A recent article in Barron’s explores the future of the fund industry. The article notes that growth appears to have stalled; the industry experienced a 1.4% decline in assets last year after a period of average annual increases of 13% beginning in 1965.
While fund flows indicate a preference for passive products, the article finds that investors remain interested in well-performing and low cost active funds. According to the article, opportunities may be available for funds pursuing smart beta strategies and those that can provide growth and “special opportunities” as supplements to passive funds. In general, the author asserts that the shift in the industry may benefit smaller advisers with fewer funds and “truly active” stock picking.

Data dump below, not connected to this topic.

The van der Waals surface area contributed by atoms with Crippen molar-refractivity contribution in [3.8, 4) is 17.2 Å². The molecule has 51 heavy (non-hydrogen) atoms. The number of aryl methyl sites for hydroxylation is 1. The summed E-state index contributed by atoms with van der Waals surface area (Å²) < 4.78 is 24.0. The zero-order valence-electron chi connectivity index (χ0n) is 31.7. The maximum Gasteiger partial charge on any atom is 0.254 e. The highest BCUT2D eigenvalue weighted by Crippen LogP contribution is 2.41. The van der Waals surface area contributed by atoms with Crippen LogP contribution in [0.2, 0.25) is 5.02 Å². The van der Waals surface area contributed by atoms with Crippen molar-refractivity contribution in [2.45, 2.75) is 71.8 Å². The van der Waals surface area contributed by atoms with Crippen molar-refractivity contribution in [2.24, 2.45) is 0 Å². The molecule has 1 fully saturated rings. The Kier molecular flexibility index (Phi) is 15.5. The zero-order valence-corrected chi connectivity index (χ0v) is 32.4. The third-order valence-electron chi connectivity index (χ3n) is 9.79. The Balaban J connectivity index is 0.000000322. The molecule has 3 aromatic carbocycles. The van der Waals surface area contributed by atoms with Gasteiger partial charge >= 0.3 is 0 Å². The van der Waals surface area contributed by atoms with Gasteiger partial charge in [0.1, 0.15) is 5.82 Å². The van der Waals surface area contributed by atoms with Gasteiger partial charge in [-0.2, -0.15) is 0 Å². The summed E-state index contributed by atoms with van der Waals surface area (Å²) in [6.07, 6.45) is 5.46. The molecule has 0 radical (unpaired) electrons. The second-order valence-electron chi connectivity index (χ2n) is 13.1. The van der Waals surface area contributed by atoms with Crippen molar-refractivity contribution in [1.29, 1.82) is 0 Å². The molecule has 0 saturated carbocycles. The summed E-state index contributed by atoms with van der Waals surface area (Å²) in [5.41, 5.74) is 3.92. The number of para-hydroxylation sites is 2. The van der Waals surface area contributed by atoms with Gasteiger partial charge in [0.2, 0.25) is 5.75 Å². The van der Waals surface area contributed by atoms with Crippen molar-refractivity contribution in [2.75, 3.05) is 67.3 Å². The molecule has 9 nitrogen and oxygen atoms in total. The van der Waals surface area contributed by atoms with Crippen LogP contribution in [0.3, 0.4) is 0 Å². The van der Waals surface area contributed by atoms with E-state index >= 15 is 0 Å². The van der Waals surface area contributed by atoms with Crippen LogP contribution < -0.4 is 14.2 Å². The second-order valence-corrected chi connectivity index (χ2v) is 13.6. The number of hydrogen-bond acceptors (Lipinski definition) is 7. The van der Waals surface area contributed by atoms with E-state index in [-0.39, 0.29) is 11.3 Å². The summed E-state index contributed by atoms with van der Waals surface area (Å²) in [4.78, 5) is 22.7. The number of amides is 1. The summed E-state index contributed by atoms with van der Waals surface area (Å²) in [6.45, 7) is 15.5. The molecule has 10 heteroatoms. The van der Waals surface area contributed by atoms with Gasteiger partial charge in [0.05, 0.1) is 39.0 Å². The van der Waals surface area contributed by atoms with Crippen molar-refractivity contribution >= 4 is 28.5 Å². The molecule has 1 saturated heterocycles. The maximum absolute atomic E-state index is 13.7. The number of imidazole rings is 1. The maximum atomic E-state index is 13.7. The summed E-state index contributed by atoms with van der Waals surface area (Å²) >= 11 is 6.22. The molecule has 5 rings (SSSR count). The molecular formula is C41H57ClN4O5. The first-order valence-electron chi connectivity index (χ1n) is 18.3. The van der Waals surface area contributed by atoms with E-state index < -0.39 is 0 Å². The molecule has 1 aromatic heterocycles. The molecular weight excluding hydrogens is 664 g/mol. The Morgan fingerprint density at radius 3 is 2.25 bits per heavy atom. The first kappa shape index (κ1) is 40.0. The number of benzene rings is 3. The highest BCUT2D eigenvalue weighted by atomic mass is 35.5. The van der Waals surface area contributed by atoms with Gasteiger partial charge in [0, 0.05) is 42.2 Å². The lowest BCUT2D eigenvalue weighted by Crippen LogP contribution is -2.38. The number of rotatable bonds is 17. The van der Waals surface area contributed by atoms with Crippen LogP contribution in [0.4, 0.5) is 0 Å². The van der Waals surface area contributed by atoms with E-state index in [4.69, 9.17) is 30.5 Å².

The article predicts that the use of robo-advisers will increase as a result of the DOL’s fiduciary rule. The author compares the increased use of robo-advisors to on-line banking, which was a positive development for both the banks and the banks’ customers. Vanguard, Fidelity, Schwab, and BlackRock have already begun embracing the move away from traditional advisors.
The author also explores how the investment industry may begin to use technology to better serve investors – much the same way that innovative operating companies have. For example, the article suggests that more data could allow asset managers to provide insurance, financial planning, and tax advice in highly customized products based on an investor’s individual circumstances.